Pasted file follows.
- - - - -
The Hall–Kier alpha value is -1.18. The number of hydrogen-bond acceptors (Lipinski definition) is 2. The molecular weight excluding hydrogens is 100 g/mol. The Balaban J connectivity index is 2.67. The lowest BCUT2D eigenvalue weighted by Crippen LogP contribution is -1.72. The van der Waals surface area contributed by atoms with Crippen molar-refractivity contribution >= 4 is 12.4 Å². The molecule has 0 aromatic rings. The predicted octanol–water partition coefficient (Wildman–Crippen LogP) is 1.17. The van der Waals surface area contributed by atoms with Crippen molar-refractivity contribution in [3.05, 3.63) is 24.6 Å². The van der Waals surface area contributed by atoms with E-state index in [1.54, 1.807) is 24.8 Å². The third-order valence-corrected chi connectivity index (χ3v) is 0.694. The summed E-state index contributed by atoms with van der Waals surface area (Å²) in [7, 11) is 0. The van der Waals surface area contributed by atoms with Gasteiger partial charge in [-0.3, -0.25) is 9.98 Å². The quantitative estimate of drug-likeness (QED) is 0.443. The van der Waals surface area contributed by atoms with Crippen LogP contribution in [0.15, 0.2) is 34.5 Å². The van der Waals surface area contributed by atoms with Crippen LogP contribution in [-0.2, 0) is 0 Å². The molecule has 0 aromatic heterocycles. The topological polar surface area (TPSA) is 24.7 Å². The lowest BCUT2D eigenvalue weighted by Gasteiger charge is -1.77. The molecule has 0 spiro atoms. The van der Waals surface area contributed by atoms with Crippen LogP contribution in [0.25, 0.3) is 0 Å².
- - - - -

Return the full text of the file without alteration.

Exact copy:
The Hall–Kier alpha value is -1.18. The number of hydrogen-bond acceptors (Lipinski definition) is 2. The molecular weight excluding hydrogens is 100 g/mol. The Balaban J connectivity index is 2.67. The lowest BCUT2D eigenvalue weighted by Crippen LogP contribution is -1.72. The van der Waals surface area contributed by atoms with Crippen molar-refractivity contribution >= 4 is 12.4 Å². The molecule has 0 aromatic rings. The predicted octanol–water partition coefficient (Wildman–Crippen LogP) is 1.17. The van der Waals surface area contributed by atoms with Crippen molar-refractivity contribution in [3.05, 3.63) is 24.6 Å². The van der Waals surface area contributed by atoms with E-state index in [1.54, 1.807) is 24.8 Å². The third-order valence-corrected chi connectivity index (χ3v) is 0.694. The summed E-state index contributed by atoms with van der Waals surface area (Å²) in [7, 11) is 0. The van der Waals surface area contributed by atoms with Gasteiger partial charge in [-0.3, -0.25) is 9.98 Å². The quantitative estimate of drug-likeness (QED) is 0.443. The van der Waals surface area contributed by atoms with Crippen LogP contribution in [0.15, 0.2) is 34.5 Å². The van der Waals surface area contributed by atoms with Crippen LogP contribution in [-0.2, 0) is 0 Å². The molecule has 0 aromatic heterocycles. The topological polar surface area (TPSA) is 24.7 Å². The lowest BCUT2D eigenvalue weighted by Gasteiger charge is -1.77. The molecule has 0 spiro atoms. The van der Waals surface area contributed by atoms with Crippen LogP contribution in [0.25, 0.3) is 0 Å².